Most schools in the Washington region will remain closed this fall. So, what's being done to prepare students, teachers and families for continued remote learning?
The coronavirus pandemic brought decades of race-based health disparities in the District to the surface. Although Black Washingtonians are only 46% of the population, Black residents account for 74% of the city’s coronavirus-related fatalities.
How did D.C.’s elected officials manage the spread of the coronavirus at the start of the public health crisis? How effective was the District’s response to the pandemic in communities of color compared to other cities around the country?
Produced by Kayla Hewitt
- Christopher Peak Reporter, APM Reports
- Wayne Turnage Deputy Mayor, District of Columbia Health and Human Services
KOJO NNAMDIYou're tuned in to The Kojo Nnamdi Show' on WAMU 88.5, welcome. Later in the broadcast we'll examine why Black restaurants are seeing an uptick in support during the pandemic. But first although Black Washingtonians are only 46 percent of the District's population, Black residents account for 74 percent of the city's coronavirus related death. Other jurisdictions have seen a disproportionate impact on people of color. So how has the District responded to the public health crisis? And how does that response compare to other cities around the country? And what drives the stark race based health disparities in D.C.? Joining me to discuss this is Christopher Peak, a Reporter with APM Reports. Christopher Peak, thank you for joining us.
CHRISTOPHER PEAKThank you for having me.
NNAMDIChristopher Peak, when did you start this investigation of D.C.'s response to the coronavirus pandemic? And why did you focus on the pandemic's impact on the Black community in the District?
PEAKI started looking at this in probably mid-April. That was about a week after we began seeing data from across the country saying that in places like Chicago, Milwaukee, St. Louis, almost all of the first deaths from coronavirus were among Black people. And we had heard a lot from mayors and from governors about how outrageous that was and how they needed to do something about it.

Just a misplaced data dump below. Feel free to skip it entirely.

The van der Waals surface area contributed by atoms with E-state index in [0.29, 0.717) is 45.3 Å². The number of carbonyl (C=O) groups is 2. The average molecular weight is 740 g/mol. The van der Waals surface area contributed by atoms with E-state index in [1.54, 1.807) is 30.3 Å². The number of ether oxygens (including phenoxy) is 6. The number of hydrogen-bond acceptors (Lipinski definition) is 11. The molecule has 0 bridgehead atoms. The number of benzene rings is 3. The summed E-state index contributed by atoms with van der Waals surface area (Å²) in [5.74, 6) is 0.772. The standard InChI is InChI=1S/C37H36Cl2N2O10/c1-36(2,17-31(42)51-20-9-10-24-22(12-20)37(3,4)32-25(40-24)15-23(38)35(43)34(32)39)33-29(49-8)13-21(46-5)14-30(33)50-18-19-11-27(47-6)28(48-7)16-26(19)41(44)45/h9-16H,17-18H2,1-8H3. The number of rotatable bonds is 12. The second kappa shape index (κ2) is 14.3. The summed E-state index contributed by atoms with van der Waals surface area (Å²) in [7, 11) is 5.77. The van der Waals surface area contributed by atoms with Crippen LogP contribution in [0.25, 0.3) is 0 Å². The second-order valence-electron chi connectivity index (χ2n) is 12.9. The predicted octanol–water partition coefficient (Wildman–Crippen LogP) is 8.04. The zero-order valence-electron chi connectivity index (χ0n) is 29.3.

PEAKSo I began basically tracking their promises, their commitments to see if they're actually going to follow through on those things. And from there I basically collected the data to see if those numbers started to change, to see if they were actually able to reduce those disparities. And from there that led me to focus on Washington D.C., which by far had some of the most extreme racial disparities where Black people were being disproportionately dying from the coronavirus at such extreme rates.
NNAMDIWell, racial health disparities in D.C. are not a new phenomenon.
NNAMDISo what factors contributed to these disparities even before the pandemic began?
PEAKIf you talk to public health experts they call these the social determinants of health. They say that it is not so much what your doctor can do when you're already sick, but all of the things that affect your day to day health whether you're able to go for a run at night, whether you're able to walk around your neighborhood, whether you're able to get fresh produce at a grocery store including maybe being able to get those medical checkups to you if you're starting to feel like somethings off.
PEAKSo D.C. in many ways had these pretty extreme racial disparities where people were dying far earlier even before the pandemic. I feel like that all the counties in the country that have a pretty sizable population D.C. comes out the worst in the gap and life expectancy. If you're Black in D.C. you're supposed to die 15 years earlier than a white person in D.C. And that's the most extreme disparity for any county in the country.
NNAMDIWhat is the life expectancy of Black Washingtonians compared to their white counterparts and how does that number compare to other urban centers in the country?
PEAKI didn't look exactly at the comparison from years, but the gap is the largest. I believe it was about 73 if you're Black and let's say maybe 88 if you're white, but I would need to double check that, but somewhere around that.
NNAMDIThe District has experienced extreme gentrification. How has that factored into the health outcomes of Black Washingtonians?
PEAKRight. So I talked to quite a few people about this. When you have housing insecurity, you might have to double up. You don't have your own bedroom where you can quarantine if you're sick. You might have lost some of those community connections where you used to have someone who could babysit your kids or have your grandparents help you out. Now everyone might be in the same house and have lost kind of the communication about how to respond to this pandemic. Are you able to help me go to the grocery store?
PEAKSo just that kind of lack might have contributed to -- especially later on the city health department was even saying we see this huge household transmission where people are passing it among family members, and although they didn't explicitly tie to gentrification that probably had something to do with why household transmission became a big problem in D.C.
NNAMDIChristopher, how soon after the first cases of coronavirus in the District did Mayor Bowser announce a stay-at-home order?